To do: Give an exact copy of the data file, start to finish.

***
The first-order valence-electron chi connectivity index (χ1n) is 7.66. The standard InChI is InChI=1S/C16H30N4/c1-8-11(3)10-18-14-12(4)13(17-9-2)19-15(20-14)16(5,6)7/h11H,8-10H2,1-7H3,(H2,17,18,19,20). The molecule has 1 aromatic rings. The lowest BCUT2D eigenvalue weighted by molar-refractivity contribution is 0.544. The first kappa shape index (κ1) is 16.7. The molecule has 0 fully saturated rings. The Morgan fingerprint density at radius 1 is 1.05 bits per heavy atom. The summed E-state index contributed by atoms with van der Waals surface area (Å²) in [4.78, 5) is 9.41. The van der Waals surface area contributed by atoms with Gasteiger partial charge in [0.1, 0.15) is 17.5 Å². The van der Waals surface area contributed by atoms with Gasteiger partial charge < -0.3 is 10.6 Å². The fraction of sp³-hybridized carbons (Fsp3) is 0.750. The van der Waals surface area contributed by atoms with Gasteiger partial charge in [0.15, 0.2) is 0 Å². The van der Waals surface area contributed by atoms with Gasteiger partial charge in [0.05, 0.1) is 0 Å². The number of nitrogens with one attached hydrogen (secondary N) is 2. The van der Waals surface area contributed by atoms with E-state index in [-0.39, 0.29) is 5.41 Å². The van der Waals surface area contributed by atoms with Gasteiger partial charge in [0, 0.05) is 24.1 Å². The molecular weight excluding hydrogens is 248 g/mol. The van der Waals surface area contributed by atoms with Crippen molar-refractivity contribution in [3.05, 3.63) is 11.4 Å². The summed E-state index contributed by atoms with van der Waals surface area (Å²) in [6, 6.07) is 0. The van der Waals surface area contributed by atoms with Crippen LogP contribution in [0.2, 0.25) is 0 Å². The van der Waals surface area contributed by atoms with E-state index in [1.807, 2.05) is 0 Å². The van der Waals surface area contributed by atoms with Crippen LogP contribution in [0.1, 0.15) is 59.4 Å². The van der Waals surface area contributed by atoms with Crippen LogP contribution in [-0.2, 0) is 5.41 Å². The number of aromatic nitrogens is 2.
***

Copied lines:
The first-order valence-electron chi connectivity index (χ1n) is 7.66. The standard InChI is InChI=1S/C16H30N4/c1-8-11(3)10-18-14-12(4)13(17-9-2)19-15(20-14)16(5,6)7/h11H,8-10H2,1-7H3,(H2,17,18,19,20). The molecule has 1 aromatic rings. The lowest BCUT2D eigenvalue weighted by molar-refractivity contribution is 0.544. The first kappa shape index (κ1) is 16.7. The molecule has 0 fully saturated rings. The Morgan fingerprint density at radius 1 is 1.05 bits per heavy atom. The summed E-state index contributed by atoms with van der Waals surface area (Å²) in [4.78, 5) is 9.41. The van der Waals surface area contributed by atoms with Gasteiger partial charge in [0.1, 0.15) is 17.5 Å². The van der Waals surface area contributed by atoms with Gasteiger partial charge < -0.3 is 10.6 Å². The fraction of sp³-hybridized carbons (Fsp3) is 0.750. The van der Waals surface area contributed by atoms with Gasteiger partial charge in [0.15, 0.2) is 0 Å². The van der Waals surface area contributed by atoms with Gasteiger partial charge in [0.05, 0.1) is 0 Å². The number of nitrogens with one attached hydrogen (secondary N) is 2. The van der Waals surface area contributed by atoms with E-state index in [-0.39, 0.29) is 5.41 Å². The van der Waals surface area contributed by atoms with Gasteiger partial charge in [0, 0.05) is 24.1 Å². The molecular weight excluding hydrogens is 248 g/mol. The van der Waals surface area contributed by atoms with Crippen molar-refractivity contribution in [3.05, 3.63) is 11.4 Å². The summed E-state index contributed by atoms with van der Waals surface area (Å²) in [6, 6.07) is 0. The van der Waals surface area contributed by atoms with Crippen LogP contribution in [0.2, 0.25) is 0 Å². The van der Waals surface area contributed by atoms with E-state index in [1.807, 2.05) is 0 Å². The van der Waals surface area contributed by atoms with Crippen LogP contribution in [0.1, 0.15) is 59.4 Å². The van der Waals surface area contributed by atoms with Crippen LogP contribution in [-0.2, 0) is 5.41 Å². The number of aromatic nitrogens is 2.